Mentoring As A Method Of Adapting Staff

Many companies resort to mentoring. Other similar ways of training staff in the workplace have not yet been explored by domestic employers. Each has its own characteristics, which give the learning system as a whole greater universality. What's the best way for you to train staff?


Mentoring is carried out by a more experienced staff member vis-à-vis a less experienced or immediate staff group. The experience and authority of the mentor in this case enhances the credibility of the trainees.

Mentoring training is applicable where productivity is directly dependent on practical experience. I mean, given the difference between the level of training of young professionals and the needs of the business, virtually all companies.

The mentor is not capable of being a staff member, because it is good to do his job and to know how to do it - different things. In addition, the mentor must be willing to share his experiences and learn. Additional bonuses may be a motive.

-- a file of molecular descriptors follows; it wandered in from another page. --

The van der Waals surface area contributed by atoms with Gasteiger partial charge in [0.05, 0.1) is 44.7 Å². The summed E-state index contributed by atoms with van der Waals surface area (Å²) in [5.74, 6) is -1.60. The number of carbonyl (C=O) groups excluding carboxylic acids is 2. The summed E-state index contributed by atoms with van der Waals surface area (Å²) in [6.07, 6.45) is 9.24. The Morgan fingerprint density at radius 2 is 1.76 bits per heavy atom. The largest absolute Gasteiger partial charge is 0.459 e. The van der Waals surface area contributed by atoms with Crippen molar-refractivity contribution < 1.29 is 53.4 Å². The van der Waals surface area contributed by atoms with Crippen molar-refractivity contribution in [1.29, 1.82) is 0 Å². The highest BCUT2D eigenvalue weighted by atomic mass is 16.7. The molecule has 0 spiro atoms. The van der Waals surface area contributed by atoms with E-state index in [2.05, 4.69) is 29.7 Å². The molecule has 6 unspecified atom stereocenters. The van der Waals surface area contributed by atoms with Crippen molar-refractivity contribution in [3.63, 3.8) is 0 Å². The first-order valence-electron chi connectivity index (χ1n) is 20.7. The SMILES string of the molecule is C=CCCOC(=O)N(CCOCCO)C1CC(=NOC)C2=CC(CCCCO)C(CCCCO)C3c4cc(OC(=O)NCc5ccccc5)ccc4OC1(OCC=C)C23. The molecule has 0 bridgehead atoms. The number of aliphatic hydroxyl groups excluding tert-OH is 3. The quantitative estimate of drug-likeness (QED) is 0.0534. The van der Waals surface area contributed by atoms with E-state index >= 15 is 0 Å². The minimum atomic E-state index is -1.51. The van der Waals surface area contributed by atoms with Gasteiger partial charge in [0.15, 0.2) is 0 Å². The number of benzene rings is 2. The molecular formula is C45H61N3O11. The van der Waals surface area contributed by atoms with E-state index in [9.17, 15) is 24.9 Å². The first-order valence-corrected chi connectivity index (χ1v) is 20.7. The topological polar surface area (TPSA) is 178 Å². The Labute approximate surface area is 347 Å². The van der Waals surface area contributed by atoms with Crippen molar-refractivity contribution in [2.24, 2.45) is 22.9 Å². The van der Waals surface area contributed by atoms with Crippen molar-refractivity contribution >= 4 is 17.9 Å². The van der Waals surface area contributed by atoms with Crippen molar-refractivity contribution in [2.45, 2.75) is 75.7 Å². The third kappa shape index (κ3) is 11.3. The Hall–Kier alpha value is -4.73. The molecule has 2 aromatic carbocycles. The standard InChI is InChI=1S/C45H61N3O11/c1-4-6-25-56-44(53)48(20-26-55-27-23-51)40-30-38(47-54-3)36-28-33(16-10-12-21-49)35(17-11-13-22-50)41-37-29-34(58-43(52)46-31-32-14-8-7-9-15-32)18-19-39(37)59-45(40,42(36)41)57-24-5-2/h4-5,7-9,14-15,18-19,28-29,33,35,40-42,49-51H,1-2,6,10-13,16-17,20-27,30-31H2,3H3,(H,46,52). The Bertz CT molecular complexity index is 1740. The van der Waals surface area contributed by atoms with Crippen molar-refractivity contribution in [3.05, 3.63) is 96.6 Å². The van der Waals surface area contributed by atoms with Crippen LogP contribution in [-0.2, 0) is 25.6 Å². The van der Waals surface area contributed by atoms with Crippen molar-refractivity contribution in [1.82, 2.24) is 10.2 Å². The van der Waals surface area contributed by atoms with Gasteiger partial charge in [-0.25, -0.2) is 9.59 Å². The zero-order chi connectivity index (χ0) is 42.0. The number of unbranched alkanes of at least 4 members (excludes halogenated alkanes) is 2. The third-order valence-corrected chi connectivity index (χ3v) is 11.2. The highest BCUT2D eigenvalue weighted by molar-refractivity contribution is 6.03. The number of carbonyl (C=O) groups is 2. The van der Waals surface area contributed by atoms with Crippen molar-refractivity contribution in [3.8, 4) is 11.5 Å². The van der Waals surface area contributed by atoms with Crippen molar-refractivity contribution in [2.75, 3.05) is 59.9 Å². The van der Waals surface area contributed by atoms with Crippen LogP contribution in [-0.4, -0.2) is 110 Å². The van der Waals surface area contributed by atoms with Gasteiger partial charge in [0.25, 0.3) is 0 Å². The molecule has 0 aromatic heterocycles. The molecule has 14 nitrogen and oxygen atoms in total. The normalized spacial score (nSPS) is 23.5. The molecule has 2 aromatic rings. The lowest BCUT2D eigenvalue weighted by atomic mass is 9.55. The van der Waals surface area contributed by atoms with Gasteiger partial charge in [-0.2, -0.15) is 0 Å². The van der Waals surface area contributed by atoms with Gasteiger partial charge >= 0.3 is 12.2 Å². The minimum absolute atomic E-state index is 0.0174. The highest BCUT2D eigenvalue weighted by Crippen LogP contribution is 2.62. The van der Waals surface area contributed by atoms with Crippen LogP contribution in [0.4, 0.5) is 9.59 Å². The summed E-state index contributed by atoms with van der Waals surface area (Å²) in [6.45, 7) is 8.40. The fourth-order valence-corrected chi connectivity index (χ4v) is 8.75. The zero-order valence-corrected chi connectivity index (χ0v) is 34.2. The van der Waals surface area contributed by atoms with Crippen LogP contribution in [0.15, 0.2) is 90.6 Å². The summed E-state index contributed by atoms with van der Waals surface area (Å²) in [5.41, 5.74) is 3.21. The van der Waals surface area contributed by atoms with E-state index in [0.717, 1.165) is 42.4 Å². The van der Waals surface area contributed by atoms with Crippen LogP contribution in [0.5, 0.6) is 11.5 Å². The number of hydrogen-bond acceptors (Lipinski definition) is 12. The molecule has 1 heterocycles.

Coaching with mentoring is quite similar. But if mentoring is an experienced co-worker, co-training is an individual training that develops specific skills. Coach learning isn't a staff member who does any better job, it's a specialist who knows how to help the learner improve performance. There may be direct supervisor, coworker or training specialist. The latter option is most optimistic because a professional coach has skills that are lacking by full-time mentors. First of all, this is the skills to ask questions to help the learner to find a response to any problem.


Buddy is different from mentor and pupil. He and the students here are absolutely equal. Buddy provides an unbiased feedback on the degree of success and learning of learners. Buddying is perfect to adapt new top managers.

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